It’s another win for conservatives after Arkansas high school schoolers enrolled in Advanced Placement (AP) African American history courses were just informed that they would not receive “AP credit for their work.”
The devastating news was delivered on Friday, “just two days before the first bell of the school year was set to ring in Arkansas high schools planning to offer the class.”
The state department of education issued the warning, citing the recently passed omnibus education bill, the LEARNS Act, which Republican Arkansas Governor Sarah Huckabee Sanders signed into law earlier this year. Sanders described it as “the largest overhaul of the state’s education system in Arkansas history.”
Kimberly Mundell, director of communications for the state education department said, “Arkansas law contains provisions regarding prohibited topics,” adding, “Without clarity, we cannot approve a pilot that may unintentionally put a teacher at risk of violating Arkansas law.”
Upon a close read of the language, the LEARNS Act essentially codified Governor Sanders’ Critical Race Theory (CRT) executive order into law.
Under the new statute, the Arkansas Department of Education is now required “to identify any items that may, purposely or otherwise, promote teaching that would indoctrinate students with ideologies, such as Critical Race Theory, otherwise known as ‘CRT’, that conflict with the principle of equal protection under the law or encourage students to discriminate against someone based on the individual’s color, creed, race, ethnicity, sex, age, marital status, familial status, disability, religion, national origin, or any other characteristic protected by federal or state law.”
Of note, the statute does not explicitly define or specify exactly what CRT is, and its other mention includes the following language: “The secretary shall ensure that no public school employee or 34 public school student shall be required to attend trainings or orientations based on prohibited indoctrination or Critical Race Theory.”
And even though there is no formal definition, state education officials have tried to allege that teaching African American studies is akin to teaching implicit bias, and would therefore be violating the state’s law.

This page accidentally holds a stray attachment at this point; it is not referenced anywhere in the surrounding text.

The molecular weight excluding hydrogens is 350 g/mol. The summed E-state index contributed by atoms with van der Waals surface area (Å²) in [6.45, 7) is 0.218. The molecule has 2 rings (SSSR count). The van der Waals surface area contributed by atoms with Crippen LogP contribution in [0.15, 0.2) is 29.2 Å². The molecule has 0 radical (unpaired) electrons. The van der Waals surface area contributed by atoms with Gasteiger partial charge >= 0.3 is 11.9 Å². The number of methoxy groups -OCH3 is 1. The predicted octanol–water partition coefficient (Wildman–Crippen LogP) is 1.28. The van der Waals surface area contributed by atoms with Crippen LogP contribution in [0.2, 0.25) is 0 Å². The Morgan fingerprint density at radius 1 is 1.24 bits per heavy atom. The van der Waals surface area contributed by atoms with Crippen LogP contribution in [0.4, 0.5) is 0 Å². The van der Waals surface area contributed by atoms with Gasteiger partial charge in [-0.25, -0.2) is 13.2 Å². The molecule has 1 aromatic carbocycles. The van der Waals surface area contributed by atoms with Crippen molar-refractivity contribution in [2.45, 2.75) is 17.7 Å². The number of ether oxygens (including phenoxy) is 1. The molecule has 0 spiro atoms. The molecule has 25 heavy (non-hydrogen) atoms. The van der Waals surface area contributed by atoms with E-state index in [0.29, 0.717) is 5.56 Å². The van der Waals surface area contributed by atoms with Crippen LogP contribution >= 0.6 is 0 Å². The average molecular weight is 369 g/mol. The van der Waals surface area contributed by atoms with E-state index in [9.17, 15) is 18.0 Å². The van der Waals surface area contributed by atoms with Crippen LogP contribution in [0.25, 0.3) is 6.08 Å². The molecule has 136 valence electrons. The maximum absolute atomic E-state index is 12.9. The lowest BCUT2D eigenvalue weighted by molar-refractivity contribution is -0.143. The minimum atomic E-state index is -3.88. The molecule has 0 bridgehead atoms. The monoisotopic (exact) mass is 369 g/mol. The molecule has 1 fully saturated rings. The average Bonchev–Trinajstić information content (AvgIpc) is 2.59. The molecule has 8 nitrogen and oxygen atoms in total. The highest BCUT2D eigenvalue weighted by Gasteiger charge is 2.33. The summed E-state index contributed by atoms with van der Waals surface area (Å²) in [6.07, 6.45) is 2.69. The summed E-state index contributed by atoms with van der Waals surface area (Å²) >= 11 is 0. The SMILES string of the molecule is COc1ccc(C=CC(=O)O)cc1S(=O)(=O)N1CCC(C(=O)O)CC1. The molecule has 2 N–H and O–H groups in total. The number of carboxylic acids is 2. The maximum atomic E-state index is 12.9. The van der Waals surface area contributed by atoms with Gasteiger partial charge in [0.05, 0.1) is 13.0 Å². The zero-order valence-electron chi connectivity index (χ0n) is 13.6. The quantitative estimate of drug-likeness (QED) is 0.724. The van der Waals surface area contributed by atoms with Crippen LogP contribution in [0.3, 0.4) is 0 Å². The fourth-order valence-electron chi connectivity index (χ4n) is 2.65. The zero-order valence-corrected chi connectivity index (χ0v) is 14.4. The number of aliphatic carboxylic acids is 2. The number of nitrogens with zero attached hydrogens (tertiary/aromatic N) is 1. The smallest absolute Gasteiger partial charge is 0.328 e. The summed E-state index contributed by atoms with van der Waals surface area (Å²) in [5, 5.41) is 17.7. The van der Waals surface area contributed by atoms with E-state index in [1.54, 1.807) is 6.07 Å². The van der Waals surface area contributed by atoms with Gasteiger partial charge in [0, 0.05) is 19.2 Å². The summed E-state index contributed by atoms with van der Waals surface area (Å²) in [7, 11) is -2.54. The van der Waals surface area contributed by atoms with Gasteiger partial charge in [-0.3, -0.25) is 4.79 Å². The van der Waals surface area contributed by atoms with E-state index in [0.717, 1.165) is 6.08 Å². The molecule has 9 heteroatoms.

“The full impact of the state’s move is still unclear,” the Arkansas Times reports. Supposedly, teachers were “told they could still offer the class, but the state will not recognize it on the same level as other AP courses.”
Bizarrely enough, these calls bypassed principals as well as district staff, and the news came down the pipeline directly to teachers. The state followed up by sending emails on Saturday morning “to district curriculum administrators letting them know the course would not be recognized.”
Some critics worry this change will “make African American Studies less attractive for students competing for top class rankings, who often seek out AP classes for the extra bump they provide to their GPAs (taking AP classes can shoot high-performing students above a 4.0). It could also have a chilling effect on other schools that might have been considering offering the course in the future.”
Thus far, the state has not publicly commented; however, the College Board, the institution charged with overseeing AP courses as well as the SAT, issued a statement via spokesperson Holly Stepp, “On this first day of school, we share in their surprise, confusion, and disappointment at this new guidance that the course won’t count toward graduation credits or weighted the same as other AP courses offered in the state…College Board is committed to providing an unflinching encounter with the facts of African American history and culture, and rejects the notion that the AP African American Studies course is indoctrination in any form.”